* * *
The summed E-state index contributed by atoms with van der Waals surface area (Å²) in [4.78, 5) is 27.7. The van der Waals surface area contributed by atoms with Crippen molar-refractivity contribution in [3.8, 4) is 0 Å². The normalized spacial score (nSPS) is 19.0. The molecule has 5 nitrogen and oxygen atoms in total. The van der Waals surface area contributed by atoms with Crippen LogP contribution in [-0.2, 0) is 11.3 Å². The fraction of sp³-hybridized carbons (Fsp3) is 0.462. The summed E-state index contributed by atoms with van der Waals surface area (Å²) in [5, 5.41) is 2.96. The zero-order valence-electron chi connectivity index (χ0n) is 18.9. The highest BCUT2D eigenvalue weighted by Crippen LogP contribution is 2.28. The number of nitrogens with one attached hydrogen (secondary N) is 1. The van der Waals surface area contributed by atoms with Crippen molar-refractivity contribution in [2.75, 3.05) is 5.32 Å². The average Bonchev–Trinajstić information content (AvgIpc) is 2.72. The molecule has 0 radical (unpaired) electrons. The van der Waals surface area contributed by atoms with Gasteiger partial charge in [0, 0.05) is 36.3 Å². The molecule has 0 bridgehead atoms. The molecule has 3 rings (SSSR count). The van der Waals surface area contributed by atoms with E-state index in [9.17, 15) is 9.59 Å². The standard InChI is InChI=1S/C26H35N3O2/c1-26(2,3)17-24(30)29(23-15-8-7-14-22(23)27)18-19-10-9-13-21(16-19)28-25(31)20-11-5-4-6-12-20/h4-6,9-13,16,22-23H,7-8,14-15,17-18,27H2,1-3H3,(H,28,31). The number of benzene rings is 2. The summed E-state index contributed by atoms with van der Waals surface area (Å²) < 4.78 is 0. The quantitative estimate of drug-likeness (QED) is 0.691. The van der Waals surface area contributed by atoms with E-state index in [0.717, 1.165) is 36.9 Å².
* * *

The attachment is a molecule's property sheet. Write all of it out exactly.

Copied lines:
The summed E-state index contributed by atoms with van der Waals surface area (Å²) in [4.78, 5) is 27.7. The van der Waals surface area contributed by atoms with Crippen molar-refractivity contribution in [3.8, 4) is 0 Å². The normalized spacial score (nSPS) is 19.0. The molecule has 5 nitrogen and oxygen atoms in total. The van der Waals surface area contributed by atoms with Crippen LogP contribution in [-0.2, 0) is 11.3 Å². The fraction of sp³-hybridized carbons (Fsp3) is 0.462. The summed E-state index contributed by atoms with van der Waals surface area (Å²) in [5, 5.41) is 2.96. The zero-order valence-electron chi connectivity index (χ0n) is 18.9. The highest BCUT2D eigenvalue weighted by Crippen LogP contribution is 2.28. The number of nitrogens with one attached hydrogen (secondary N) is 1. The van der Waals surface area contributed by atoms with Crippen molar-refractivity contribution in [2.75, 3.05) is 5.32 Å². The average Bonchev–Trinajstić information content (AvgIpc) is 2.72. The molecule has 0 radical (unpaired) electrons. The van der Waals surface area contributed by atoms with Gasteiger partial charge in [0, 0.05) is 36.3 Å². The molecule has 0 bridgehead atoms. The molecule has 3 rings (SSSR count). The van der Waals surface area contributed by atoms with E-state index in [9.17, 15) is 9.59 Å². The standard InChI is InChI=1S/C26H35N3O2/c1-26(2,3)17-24(30)29(23-15-8-7-14-22(23)27)18-19-10-9-13-21(16-19)28-25(31)20-11-5-4-6-12-20/h4-6,9-13,16,22-23H,7-8,14-15,17-18,27H2,1-3H3,(H,28,31). The number of benzene rings is 2. The summed E-state index contributed by atoms with van der Waals surface area (Å²) < 4.78 is 0. The quantitative estimate of drug-likeness (QED) is 0.691. The van der Waals surface area contributed by atoms with E-state index in [0.717, 1.165) is 36.9 Å².